Tech piracy can fuel innovation, says former pirate radio DJ

Frowned upon by the establishment, reviled by large music companies and hunted down by the police, today’s tech pirates, in a way, have much in common with their seafaring counterparts of old.

However, their dubious reputation notwithstanding, tech pirates are engines of innovation, according to Matt Mason, best selling author, social media marketing expert and ex-pirate radio DJ.

“Thinking like a pirate is [essential],” Mason told shortly after a talk he presented at the Mesh U 2010 Conference in Toronto this week.

“They’re doing what nobody else is doing.”

Mason is strategy director at Syrup, a creative agency based in New York. His book The Pirate’s Dilemma: How youth culture is reinventing capitalism is the first book to hit the number one spot on Amazon’s economic/enterprise bestseller list and the rap bestseller list. The book has been published in 10 countries.

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During his teen years, Mason was also a pirate radio and club DJ in England.

Pirate radio is typically used to describe small unlicensed and unregulated radio stations that illegally broadcast for entertainment or political reasons.

Mason said pirate radio stations first sprung up in the U.K. in the 1950s and grew in popularity in the 1970s.

The stations remained strong throughout the 1980s and 1990s but now – thanks to the Internet -are taking on a different flavour.

Although there have been occasions where sea vessels have been used to house the stations, as in the movie Pirate Radio, most stations in the U.K from the 1950s to the present time are located in buildings.

“I didn’t think of it as illegal because I simply liked the music,” Mason said, recalling his days as a bootleg DJ.

He also thinks many large enterprises are dealing with the piracy issue the wrong way.

“You can’t really stop pirates. The best thing to do is to study what they provide people and how and then find a way to offer that service or product legally.”

Stuart McDonald, principal of Tripharbour Ltd. a Toronto-based online vacation and cruise booking company, agrees.

“Piracy occurs because people want something in a way that pirates can only deliver. Established businesses cannot or will not deliver it to the people,” McDonald, also one of the organizers of Mesh U, said.

He said this situation is most evident in industries where technology has got far ahead, but mainstream businesses have refused to alter their models.

Using the new technology pirates step in and steal the market, said McDonald.

In the travel industry for instance, the Internet has revolutionized agency services. Incumbent market leaders who weren’t quick enough to adapt, fell by the wayside.

Meanwhile, smaller, more nimble companies harnessed the power of the Web to offer online bookings, he said.

The spirit of pirate radio could have been behind the creation of online file sharing site, such as Napster, Mason said. Napster operated from 1999 to 2001 until it was shut down by the court.

Technology allowed people to easily share mp3 files with other Napster users. The practice bypassed the established market for songs and led to publishers charging the site with copyright violations and intellectual property infringement.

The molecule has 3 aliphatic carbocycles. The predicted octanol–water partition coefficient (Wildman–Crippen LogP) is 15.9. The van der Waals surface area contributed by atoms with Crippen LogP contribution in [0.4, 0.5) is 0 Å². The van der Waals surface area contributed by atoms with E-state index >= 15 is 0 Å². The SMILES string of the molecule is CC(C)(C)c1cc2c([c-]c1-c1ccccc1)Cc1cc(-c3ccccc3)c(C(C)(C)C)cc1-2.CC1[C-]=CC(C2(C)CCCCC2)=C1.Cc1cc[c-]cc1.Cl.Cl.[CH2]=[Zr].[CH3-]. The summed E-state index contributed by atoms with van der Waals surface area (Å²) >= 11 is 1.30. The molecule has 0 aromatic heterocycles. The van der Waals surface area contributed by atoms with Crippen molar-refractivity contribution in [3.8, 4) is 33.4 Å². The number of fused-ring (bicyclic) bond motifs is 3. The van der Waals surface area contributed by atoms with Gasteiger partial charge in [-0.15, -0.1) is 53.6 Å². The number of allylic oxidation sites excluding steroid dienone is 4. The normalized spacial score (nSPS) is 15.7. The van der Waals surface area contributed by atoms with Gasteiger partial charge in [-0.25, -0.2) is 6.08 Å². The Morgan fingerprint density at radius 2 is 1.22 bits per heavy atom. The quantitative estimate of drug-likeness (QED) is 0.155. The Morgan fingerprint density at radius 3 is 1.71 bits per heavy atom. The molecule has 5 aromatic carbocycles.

“The need to have free, unregulated music led to pirate radio and eventually Napster. It took Steve Jobs of Apple to legitimize the Napster model through iTunes,” Mason said.

Almost the same pattern of innovation and copyright angst can be seen in the development of mobile and online television services, such as Hulu and MoboVivo in Canada or the Internet movie services such as and Netflix.

Many large companies feel intimidated by the fact that technological developments have democratized “or rendered free” the distribution of goods and services they sell.

“They can’t figure out a way to make money out of developments such as the Internet and file sharing, so their immediate reaction is to shut down those that do.”

Mason says it’s not that he has no respect for intellectual property.

When he finally got his book published he said his immediate thought was to have it entirely available online for free.

“But the publishers told me it would be sending out the wrong message – that the book, the work I and other people put in to produce the product was worthless.”

In the end, Mason’s tome on how counter-culture movements such as punk, hi-hop, rave, graffiti and online gaming shaped innovation was sold on Amazon and bookstores. However, Mason also offers it up online at whatever price the market will bear.

Some people download the book for free.

“It’s totally fine with me if people get it for free. What burns me man is when some bloke downloads the book and leaves 2 cents,” Mason said.

Ultimately, offering the book for free online, led to more hard copy sales.

“People who liked the book, realized they don’t want to have it on their computers only, but printing nearly 300 pages would end up being costlier than buying the hard copy,” Mason said.

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Jim Love, Chief Content Officer, IT World Canada

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